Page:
As the holiday season nears many of us are caught up in the hustle and bustle of a list of to do’s: buy gifts, make gifts, prepare foods, bake cookies, send cards, decorate, run here, run there, pick this up, contact this person, write that letter, wrap gifts, call this person, go to this holiday event – all of these extras besides the rigors of our daily routine.
So often we have expectations that people are going to notice; family members are going to see the extra efforts, people are going to see and honor the “sacrifices” of our efforts; the receiver of the cookies or crafts are going to say, “Wow, look at his/her dedication, talents, energies that went into this for me”…probably not, right? Maybe we as the giver are going to say, “These extra preparations were so much fun; I had a blast doing them; it felt good to create”…that would be great, but probably not, as well for some, right?
Yet, we do it all…we over extend, we have expectations, we repeat the patterns…in hope that maybe this time we are going to have a different experience. On top of the patterns of this season, we also pressure ourselves with the “head knowledge” of “Remember the reason for the season”… “The season is not about giving and getting, it is about celebrating and honoring”… Instead of our head knowledge helping us, in a way it shames (some of us) even more.
One of the greatest gifts we can give ourselves and others is our own self-care. Jesus Christ, the biblical reason for the celebration of Christmas, modeled self care…He went off to pray and be alone, He celebrated (and did things that were fun), He took time to enjoy the children, He dined with friends, He allowed all feelings to be expressed – he didn’t try to hide them.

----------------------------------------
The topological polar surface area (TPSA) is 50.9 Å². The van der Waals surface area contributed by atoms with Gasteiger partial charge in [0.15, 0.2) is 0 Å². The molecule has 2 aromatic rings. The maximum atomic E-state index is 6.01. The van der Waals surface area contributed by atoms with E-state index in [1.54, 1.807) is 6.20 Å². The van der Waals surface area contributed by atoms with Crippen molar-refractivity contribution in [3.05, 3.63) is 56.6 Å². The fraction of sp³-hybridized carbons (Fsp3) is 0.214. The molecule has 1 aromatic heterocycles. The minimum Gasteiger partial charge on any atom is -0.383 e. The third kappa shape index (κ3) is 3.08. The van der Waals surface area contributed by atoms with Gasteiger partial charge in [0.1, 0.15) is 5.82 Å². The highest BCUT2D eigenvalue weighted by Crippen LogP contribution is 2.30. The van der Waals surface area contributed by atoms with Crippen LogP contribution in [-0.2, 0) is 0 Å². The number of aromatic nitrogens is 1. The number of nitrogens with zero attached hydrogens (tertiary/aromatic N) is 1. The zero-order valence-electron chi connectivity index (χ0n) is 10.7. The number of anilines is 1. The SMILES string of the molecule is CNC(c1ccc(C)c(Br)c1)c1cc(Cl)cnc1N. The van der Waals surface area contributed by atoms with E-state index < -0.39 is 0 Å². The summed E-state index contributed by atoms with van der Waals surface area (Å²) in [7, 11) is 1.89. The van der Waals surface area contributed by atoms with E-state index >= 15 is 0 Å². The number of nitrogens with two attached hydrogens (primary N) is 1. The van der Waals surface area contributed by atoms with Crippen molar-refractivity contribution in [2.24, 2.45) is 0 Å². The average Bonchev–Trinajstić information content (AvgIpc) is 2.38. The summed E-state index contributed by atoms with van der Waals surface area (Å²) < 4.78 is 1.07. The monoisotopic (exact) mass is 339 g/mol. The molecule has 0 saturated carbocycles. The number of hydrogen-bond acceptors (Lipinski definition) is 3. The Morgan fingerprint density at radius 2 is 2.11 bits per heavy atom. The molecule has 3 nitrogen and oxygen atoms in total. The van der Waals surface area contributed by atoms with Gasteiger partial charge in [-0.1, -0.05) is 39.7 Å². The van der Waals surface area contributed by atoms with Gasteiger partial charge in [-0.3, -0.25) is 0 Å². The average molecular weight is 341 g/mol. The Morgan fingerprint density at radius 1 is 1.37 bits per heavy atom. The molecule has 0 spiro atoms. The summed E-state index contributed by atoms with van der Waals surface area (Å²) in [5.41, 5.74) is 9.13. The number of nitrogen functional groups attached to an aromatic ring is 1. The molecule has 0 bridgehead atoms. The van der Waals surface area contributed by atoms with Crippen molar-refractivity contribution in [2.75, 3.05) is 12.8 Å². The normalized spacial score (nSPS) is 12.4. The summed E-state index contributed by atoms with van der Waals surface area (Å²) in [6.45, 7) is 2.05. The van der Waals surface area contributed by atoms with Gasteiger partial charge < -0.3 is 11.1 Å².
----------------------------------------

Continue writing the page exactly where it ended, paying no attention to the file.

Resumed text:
Besides celebrating His life, we can learn from His walk and honor our own self-care. Self care is not selfish. I teach people in my therapy practice to ask three questions: 1) What do I want? 2) What do I need? 3) What feels good for me? For many their first response is, “I can’t do that…that is selfish.” When we start to honor who we are from the inside out and honor and meet our own needs, wants and desires, then we come into relationships with less expectation of others needing to meet our needs. We bring to relationships our true self and not just our efforts, “sacrifices”, or agendas (to get something from the relationship). When we take care of our needs then our love overflows to others…and it is natural, given, free…without expectation, judgment, and shame. Self care is anything but selfish; it is one of the greatest gifts we can give from ourselves. Self care says I am worthy because of who I am, not what I do… Remember the song, “Let there be peace on earth”? The second line says, “And let it begin with me.” Not to take away from the intent of the song, but I think that is a good line… “Let peace begin with me” – in me, with me, for me…and then that peace will overflow to all those around us. Blessings this holiday season. Merry Christmas.